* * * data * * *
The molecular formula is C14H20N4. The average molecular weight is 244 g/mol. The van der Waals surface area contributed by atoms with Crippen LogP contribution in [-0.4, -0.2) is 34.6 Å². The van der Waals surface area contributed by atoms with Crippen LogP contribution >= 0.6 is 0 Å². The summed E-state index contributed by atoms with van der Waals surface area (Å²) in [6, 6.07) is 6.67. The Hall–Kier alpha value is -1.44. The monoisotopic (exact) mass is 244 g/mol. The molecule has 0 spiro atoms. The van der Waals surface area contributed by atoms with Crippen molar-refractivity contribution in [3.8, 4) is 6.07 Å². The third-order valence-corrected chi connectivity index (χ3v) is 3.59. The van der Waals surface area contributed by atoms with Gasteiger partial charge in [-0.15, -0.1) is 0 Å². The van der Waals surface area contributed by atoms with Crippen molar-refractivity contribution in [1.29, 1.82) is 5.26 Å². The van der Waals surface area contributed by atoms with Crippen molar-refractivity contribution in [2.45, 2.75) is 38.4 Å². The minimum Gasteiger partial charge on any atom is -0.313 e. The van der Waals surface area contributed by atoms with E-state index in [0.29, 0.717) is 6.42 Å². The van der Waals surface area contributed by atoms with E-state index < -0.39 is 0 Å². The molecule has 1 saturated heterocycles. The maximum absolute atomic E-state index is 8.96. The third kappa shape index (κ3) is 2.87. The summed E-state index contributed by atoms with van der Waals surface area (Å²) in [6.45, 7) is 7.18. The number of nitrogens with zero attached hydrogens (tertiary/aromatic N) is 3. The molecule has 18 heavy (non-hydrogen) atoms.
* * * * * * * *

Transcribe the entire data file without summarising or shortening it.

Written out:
The molecular formula is C14H20N4. The average molecular weight is 244 g/mol. The van der Waals surface area contributed by atoms with Crippen LogP contribution in [-0.4, -0.2) is 34.6 Å². The van der Waals surface area contributed by atoms with Crippen LogP contribution >= 0.6 is 0 Å². The summed E-state index contributed by atoms with van der Waals surface area (Å²) in [6, 6.07) is 6.67. The Hall–Kier alpha value is -1.44. The monoisotopic (exact) mass is 244 g/mol. The molecule has 0 spiro atoms. The van der Waals surface area contributed by atoms with Crippen molar-refractivity contribution in [3.8, 4) is 6.07 Å². The third-order valence-corrected chi connectivity index (χ3v) is 3.59. The van der Waals surface area contributed by atoms with Gasteiger partial charge in [-0.15, -0.1) is 0 Å². The van der Waals surface area contributed by atoms with Crippen molar-refractivity contribution in [1.29, 1.82) is 5.26 Å². The van der Waals surface area contributed by atoms with Crippen molar-refractivity contribution in [2.45, 2.75) is 38.4 Å². The minimum Gasteiger partial charge on any atom is -0.313 e. The van der Waals surface area contributed by atoms with E-state index in [0.29, 0.717) is 6.42 Å². The van der Waals surface area contributed by atoms with E-state index < -0.39 is 0 Å². The molecule has 1 saturated heterocycles. The maximum absolute atomic E-state index is 8.96. The third kappa shape index (κ3) is 2.87. The summed E-state index contributed by atoms with van der Waals surface area (Å²) in [6.45, 7) is 7.18. The number of nitrogens with zero attached hydrogens (tertiary/aromatic N) is 3. The molecule has 18 heavy (non-hydrogen) atoms.